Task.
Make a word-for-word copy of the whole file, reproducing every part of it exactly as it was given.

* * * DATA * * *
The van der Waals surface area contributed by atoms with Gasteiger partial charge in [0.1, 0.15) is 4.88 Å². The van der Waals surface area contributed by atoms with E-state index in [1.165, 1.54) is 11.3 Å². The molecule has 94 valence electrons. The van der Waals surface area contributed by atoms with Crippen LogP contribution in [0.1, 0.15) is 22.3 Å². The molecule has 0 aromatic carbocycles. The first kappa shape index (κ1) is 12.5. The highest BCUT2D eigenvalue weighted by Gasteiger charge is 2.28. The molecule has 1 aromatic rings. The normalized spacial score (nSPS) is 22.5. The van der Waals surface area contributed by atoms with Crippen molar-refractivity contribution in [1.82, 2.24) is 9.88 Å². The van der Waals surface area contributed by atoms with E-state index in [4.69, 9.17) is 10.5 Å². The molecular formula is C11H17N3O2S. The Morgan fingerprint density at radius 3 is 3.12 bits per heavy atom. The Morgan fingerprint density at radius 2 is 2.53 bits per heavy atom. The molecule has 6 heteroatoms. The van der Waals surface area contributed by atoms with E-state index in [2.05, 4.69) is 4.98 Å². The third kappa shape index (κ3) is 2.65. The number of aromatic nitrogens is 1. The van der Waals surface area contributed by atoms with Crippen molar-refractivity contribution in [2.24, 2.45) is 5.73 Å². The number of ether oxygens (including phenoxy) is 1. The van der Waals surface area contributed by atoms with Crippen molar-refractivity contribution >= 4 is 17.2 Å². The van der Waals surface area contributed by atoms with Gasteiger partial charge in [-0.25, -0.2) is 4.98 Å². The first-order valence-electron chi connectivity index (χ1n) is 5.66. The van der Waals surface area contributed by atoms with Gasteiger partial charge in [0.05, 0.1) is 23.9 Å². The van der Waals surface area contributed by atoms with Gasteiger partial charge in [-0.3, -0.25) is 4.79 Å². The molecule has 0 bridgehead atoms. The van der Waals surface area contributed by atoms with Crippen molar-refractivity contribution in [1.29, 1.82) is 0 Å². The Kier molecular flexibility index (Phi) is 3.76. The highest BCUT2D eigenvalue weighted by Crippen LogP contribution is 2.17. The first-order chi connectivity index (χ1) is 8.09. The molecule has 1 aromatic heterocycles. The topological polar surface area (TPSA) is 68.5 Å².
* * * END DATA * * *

The van der Waals surface area contributed by atoms with Gasteiger partial charge in [0.1, 0.15) is 4.88 Å². The van der Waals surface area contributed by atoms with E-state index in [1.165, 1.54) is 11.3 Å². The molecule has 94 valence electrons. The van der Waals surface area contributed by atoms with Crippen LogP contribution in [0.1, 0.15) is 22.3 Å². The molecule has 0 aromatic carbocycles. The first kappa shape index (κ1) is 12.5. The highest BCUT2D eigenvalue weighted by Gasteiger charge is 2.28. The molecule has 1 aromatic rings. The normalized spacial score (nSPS) is 22.5. The van der Waals surface area contributed by atoms with Crippen molar-refractivity contribution in [1.82, 2.24) is 9.88 Å². The van der Waals surface area contributed by atoms with E-state index in [4.69, 9.17) is 10.5 Å². The molecular formula is C11H17N3O2S. The Morgan fingerprint density at radius 3 is 3.12 bits per heavy atom. The Morgan fingerprint density at radius 2 is 2.53 bits per heavy atom. The molecule has 6 heteroatoms. The van der Waals surface area contributed by atoms with E-state index in [2.05, 4.69) is 4.98 Å². The third kappa shape index (κ3) is 2.65. The number of aromatic nitrogens is 1. The van der Waals surface area contributed by atoms with Crippen molar-refractivity contribution in [2.24, 2.45) is 5.73 Å². The number of ether oxygens (including phenoxy) is 1. The van der Waals surface area contributed by atoms with Crippen molar-refractivity contribution >= 4 is 17.2 Å². The van der Waals surface area contributed by atoms with Gasteiger partial charge in [-0.25, -0.2) is 4.98 Å². The first-order valence-electron chi connectivity index (χ1n) is 5.66. The van der Waals surface area contributed by atoms with Gasteiger partial charge in [0.05, 0.1) is 23.9 Å². The van der Waals surface area contributed by atoms with Gasteiger partial charge in [-0.3, -0.25) is 4.79 Å². The molecule has 0 bridgehead atoms. The van der Waals surface area contributed by atoms with Crippen molar-refractivity contribution in [1.29, 1.82) is 0 Å². The Kier molecular flexibility index (Phi) is 3.76. The highest BCUT2D eigenvalue weighted by Crippen LogP contribution is 2.17. The first-order chi connectivity index (χ1) is 8.09. The molecule has 1 aromatic heterocycles. The topological polar surface area (TPSA) is 68.5 Å².